Published in Indian Country Today in February 2005.
When you’re hot, you’re hot. Audience members at Nunavik Creations’ recent fashion shows in France wanted to buy designer Vickie Okpik’s fur-trimmed coats, skirts and tops right off the models’ backs. Okpik, Inuk, shown near left and below, had traveled to Europe with Austin Greene, who manages the clothing company, handling production, sales, marketing, fulfillment of catalog and bulk orders, and training of personnel from a boutique in Kuujjuaq, the capital of the northern portion of Quebec.
The two women were in France to look for markets for Nunavik Creations, formed in 2001 by Makivik Corp., which administrates the Arctic region’s 1975 land claims agreement. They met with chambers of commerce and store owners, and presented shows in Paris and Bordeaux.
“Sometimes we take Inuit models with us when we travel, like when we went to the July 2004 Riddu Riddu cultural festival, hosted by the Saami in Norway,” said Greene. “This time, we used local models. As I was sashaying down the runway before the show, demonstrating how I wanted them to walk, I asked myself, ‘Was this also part of my job description?’”
Okpik’s tailored designs, which manage to be both prim and sexy, were a hit. The fashion-conscious French found them chic and – better yet – very affordable. “The Canadian dollar, like the American dollar, is way down, so our clothes are a great deal for Europeans,” said Greene. “Sealskin coats that cost $1,500 Canadian are about 800 euros. Britain and other northern European countries are other possibilities for us. We just got an invitation to visit London and talk about what we do. To market, you’ve got to get out there and show people your products.”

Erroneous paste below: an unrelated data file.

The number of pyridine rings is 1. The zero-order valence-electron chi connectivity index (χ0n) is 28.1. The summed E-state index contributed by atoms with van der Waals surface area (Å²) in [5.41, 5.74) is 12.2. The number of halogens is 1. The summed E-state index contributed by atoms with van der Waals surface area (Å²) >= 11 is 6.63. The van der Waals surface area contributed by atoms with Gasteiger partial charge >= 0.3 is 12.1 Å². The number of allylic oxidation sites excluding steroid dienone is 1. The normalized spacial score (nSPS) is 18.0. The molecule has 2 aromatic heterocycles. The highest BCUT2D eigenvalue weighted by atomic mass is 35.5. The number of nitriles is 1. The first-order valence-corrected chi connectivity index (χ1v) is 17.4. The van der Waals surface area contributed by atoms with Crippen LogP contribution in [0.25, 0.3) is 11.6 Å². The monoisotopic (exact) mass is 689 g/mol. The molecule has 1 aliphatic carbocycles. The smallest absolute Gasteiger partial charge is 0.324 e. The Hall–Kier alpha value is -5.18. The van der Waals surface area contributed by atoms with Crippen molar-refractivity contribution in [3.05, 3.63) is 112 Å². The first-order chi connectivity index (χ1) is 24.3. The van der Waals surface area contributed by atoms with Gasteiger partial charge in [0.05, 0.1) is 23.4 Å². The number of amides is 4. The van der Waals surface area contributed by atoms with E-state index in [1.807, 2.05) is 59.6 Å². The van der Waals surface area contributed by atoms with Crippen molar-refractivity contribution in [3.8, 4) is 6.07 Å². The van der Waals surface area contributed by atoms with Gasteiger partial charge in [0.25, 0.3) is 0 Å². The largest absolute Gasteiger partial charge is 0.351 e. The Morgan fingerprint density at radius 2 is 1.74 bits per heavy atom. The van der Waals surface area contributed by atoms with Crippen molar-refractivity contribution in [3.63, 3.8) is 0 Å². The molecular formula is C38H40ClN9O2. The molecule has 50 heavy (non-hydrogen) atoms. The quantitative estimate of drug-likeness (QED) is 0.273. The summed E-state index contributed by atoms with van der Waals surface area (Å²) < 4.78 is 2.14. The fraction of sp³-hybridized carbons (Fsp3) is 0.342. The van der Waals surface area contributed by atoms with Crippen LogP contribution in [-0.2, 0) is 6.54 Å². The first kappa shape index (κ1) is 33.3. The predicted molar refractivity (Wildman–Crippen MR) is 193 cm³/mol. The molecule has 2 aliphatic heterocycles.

These days, while Greene follows up with contacts made during the trip to France, Okpik is at her drawing board. Many fashion houses bring out an entirely new line twice a year; in contrast, Nunavik Creations prefers to add new items to proven sellers, which means that its list of offerings metamorphoses from year to year. “Austin and I brainstorm about what we need to add to the line, then I get to work,” explained Okpik. “Stylistically, I think in terms of both tourists and local people. Most of what we sell is ready-to-wear, though occasionally throat singers or dancers want something special. Or someone might order a traditional Inuk wedding dress.”
When Indian Country Today caught up with Okpik at her Montreal studio, she was experimenting with ways to work a beaded collar into new creations. “My ideas come while I draw,” she said. “First I do the design, then I create a pattern, and finally I make a sample.” Once all the details are worked out, the patterns go to nine full-time seamstresses, some of whom are shown right, and a varying number of contract workers in Nunavik.
Creating jobs for Inuit women, for whom sewing is a traditional occupation, is a big part of the enterprise’s mandate. “Like all Inuit girls, I learned to sew,” said Okpik. “At first, I made socks and mittens, then outerwear. When I had a child of my own, I began to sew for her, and that was the beginning of thinking of myself as a designer. After I graduated from fashion-design college, Makivik told me they wanted to start a clothing business.” She and Greene have been with the company since the beginning; the first big commission they handled was 60 parkas for the Arctic Winter Games, a project they completed in just two months.